7. Framework

Discuss with those responsible for the future gateway service any technical limitations, timelines, and costs. Don’t forget about hidden, indirect, and opportunity costs. The rule of thumb is simple: savings and benefits should offset costs and risks. Otherwise, the whole payment gateway project makes no commercial sense.

8. Partnership strategy

Come up with an integration strategy for your future merchants and partners. And devise a migration strategy for your existing customer base. Alas, some merchants might have to be “dropped”, because your new partners do not support their MCC codes. Or you might decide to migrate only a part of your merchants and leave the other part on the existing platform.

9. Obligations

Execute agreements with the acquiring bank, payment gateway service provider, and PCI assessor as needed. Devil hides in the details, so stay alert and take the trouble to read, discuss and analyze everything. Even the sections and paragraphs in small print. Thus, you will prevent misunderstanding and, again, costly mistakes in future.

10. PCI status

Decide whether you need or want to undergo a PCI assessor and if so, find an appropriate auditor. As contactless times call for contactless payments, payment security becomes even more important. Payment processing for internet businesses rises to the new state-of-art level. PCI standards council is devising new ways to protect cardholder data. New update of PCI compliance rules is scheduled for mid-2021, so stay tuned.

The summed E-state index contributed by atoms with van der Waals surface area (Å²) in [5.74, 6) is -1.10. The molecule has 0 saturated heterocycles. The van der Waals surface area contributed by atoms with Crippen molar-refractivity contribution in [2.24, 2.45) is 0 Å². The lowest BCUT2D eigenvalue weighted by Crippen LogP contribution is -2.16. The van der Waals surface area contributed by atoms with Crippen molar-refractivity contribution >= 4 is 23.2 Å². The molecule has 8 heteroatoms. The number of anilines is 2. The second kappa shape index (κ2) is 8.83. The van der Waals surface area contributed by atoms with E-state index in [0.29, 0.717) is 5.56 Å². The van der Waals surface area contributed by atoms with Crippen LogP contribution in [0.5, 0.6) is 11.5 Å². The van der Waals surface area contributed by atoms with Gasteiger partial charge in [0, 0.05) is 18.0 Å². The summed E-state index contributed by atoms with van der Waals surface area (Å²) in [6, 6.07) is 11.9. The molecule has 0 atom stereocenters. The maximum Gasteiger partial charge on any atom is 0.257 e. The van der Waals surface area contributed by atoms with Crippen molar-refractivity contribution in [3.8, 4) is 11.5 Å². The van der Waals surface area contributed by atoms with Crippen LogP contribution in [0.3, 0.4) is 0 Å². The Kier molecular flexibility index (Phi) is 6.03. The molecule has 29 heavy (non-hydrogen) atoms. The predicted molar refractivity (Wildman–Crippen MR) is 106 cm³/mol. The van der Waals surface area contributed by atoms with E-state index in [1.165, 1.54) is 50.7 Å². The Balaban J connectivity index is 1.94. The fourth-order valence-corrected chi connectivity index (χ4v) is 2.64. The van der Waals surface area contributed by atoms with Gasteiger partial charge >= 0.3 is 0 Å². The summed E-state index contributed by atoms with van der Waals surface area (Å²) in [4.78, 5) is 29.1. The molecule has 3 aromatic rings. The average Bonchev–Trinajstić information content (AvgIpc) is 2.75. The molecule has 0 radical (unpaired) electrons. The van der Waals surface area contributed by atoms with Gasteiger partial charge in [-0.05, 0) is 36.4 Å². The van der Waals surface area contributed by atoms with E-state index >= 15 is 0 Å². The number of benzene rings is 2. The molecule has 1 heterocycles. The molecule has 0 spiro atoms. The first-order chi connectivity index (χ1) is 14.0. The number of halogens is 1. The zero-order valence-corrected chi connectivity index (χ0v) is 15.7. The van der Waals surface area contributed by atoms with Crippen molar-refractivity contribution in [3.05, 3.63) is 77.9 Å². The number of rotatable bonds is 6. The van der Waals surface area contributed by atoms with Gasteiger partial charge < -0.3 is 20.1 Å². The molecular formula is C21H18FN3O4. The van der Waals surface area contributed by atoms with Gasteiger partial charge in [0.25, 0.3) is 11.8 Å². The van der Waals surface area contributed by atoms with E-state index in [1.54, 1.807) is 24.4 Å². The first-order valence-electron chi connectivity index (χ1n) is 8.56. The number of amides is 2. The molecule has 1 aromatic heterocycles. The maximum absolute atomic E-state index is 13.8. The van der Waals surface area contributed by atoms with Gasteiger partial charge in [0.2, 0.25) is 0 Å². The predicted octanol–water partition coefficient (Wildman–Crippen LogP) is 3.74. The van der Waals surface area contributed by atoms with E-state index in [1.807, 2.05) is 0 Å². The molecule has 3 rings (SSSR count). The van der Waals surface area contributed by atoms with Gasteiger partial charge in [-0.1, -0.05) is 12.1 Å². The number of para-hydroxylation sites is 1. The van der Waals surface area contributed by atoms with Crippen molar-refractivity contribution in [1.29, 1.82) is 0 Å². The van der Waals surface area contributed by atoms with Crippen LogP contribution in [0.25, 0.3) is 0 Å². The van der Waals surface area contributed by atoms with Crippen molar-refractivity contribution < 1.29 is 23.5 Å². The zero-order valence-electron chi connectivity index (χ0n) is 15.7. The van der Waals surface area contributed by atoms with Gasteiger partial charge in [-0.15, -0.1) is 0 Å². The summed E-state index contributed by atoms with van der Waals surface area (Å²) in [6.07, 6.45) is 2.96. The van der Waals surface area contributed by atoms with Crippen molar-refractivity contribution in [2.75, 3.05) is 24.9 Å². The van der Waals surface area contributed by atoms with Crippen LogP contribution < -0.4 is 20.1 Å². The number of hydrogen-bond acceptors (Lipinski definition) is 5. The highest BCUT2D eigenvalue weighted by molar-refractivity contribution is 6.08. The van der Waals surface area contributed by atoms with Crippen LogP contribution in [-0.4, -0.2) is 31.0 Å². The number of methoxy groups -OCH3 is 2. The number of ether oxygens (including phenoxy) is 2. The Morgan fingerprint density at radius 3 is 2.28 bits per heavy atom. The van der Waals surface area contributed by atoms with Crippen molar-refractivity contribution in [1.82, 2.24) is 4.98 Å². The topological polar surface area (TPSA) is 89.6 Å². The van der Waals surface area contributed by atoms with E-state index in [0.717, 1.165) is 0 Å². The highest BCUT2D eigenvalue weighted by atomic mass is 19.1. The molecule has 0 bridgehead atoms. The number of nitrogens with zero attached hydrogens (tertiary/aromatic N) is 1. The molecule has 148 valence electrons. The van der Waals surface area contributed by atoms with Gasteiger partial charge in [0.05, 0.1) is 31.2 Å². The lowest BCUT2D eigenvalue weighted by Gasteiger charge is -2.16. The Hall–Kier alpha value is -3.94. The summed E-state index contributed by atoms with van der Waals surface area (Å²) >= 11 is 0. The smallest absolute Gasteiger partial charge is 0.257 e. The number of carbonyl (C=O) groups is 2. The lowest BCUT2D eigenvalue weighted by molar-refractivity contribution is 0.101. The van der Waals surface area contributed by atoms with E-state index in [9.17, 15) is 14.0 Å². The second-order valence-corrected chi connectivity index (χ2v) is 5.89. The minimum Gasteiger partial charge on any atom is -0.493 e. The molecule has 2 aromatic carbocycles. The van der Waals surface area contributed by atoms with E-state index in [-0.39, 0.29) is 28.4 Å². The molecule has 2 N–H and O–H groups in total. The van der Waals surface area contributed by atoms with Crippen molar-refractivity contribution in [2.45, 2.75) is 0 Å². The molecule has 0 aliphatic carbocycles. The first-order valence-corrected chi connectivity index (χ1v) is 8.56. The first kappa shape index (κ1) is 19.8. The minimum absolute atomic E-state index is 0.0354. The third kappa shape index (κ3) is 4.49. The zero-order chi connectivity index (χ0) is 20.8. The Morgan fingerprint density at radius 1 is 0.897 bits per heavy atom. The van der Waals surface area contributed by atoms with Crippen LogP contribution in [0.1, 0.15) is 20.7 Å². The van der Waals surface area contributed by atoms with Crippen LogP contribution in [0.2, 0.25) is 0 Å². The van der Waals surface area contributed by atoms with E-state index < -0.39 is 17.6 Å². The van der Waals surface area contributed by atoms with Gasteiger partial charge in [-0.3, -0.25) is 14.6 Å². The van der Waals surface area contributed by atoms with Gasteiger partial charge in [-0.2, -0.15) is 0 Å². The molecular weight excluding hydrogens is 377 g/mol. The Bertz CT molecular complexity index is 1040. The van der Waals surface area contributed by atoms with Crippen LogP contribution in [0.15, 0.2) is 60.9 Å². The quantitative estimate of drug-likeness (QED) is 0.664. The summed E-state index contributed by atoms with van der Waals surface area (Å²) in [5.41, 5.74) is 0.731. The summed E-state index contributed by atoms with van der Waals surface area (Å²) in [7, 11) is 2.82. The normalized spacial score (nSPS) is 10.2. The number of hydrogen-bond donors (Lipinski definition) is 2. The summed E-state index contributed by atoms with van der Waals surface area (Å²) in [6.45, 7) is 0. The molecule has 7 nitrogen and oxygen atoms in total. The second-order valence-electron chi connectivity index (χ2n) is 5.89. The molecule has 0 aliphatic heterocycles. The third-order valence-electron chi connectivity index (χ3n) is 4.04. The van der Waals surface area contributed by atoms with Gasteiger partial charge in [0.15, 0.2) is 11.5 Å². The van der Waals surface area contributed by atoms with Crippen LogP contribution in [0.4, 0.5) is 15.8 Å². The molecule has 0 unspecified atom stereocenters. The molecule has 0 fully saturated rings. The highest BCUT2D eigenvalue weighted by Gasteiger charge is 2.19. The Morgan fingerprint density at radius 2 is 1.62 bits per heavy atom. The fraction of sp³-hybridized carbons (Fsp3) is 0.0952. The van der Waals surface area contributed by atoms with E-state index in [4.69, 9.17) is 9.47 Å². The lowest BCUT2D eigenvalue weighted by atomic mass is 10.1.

4 technical aspects of having your own payment gateway

Choosing a technical platform is the most crucial step in this process of implementing your own payment gateway project. Here are the four options you have available, depending on your budget and goals:

1) Integrate with a processor. Are you going to deal with a single acquiring partner and, therefore, a single processor? Well, then you can integrate directly with their platform or use a platform they recommend.  But remember: processors often use mainframe legacy platforms, tying you to a single point of connection to banking system.

2) Build your own payment gateway “from scratch”. If you have the available resources and at least one year, you can build your own gateway solution. According to rough estimates, building a viable payment gateway product costs at least $150,000. It is a custom payment gateway product, though. Plus, you don’t have to pay any gateway fees. 

3) License PG source code. Let us assume, you have development resources, but are a bit short on time. Well, then you can license the source code of an existing product. After that you will deploy it in a PCI certified environment of your choice. This “flavor” requires less resources, but promises almost unlimited customizability potential.

4) White Label PG. If you lack resources and have a short timeline, you can use a White Label PG as your initial solution. This option works best if your transaction volume is not large and you do not have any sophisticated needs. It also allows you to reduce your PCI scope.


Once all these steps are complete, you stand a reasonable chance of owning your own payment gateway solution. Keep in mind: you can always reduce your risks and shorten your time to market by using a White Label PG. Ask the UniPay Gateway team about a demo of our White Label PG and PG source code to see how we can help with your payment processing needs.

Recommended to you

Previous postGateway Selection for SaaS and PayFac Payment Platforms Next postHow a SaaS Platform Can Profit from Credit Card Processing

Copyright© 2024, United Thinkers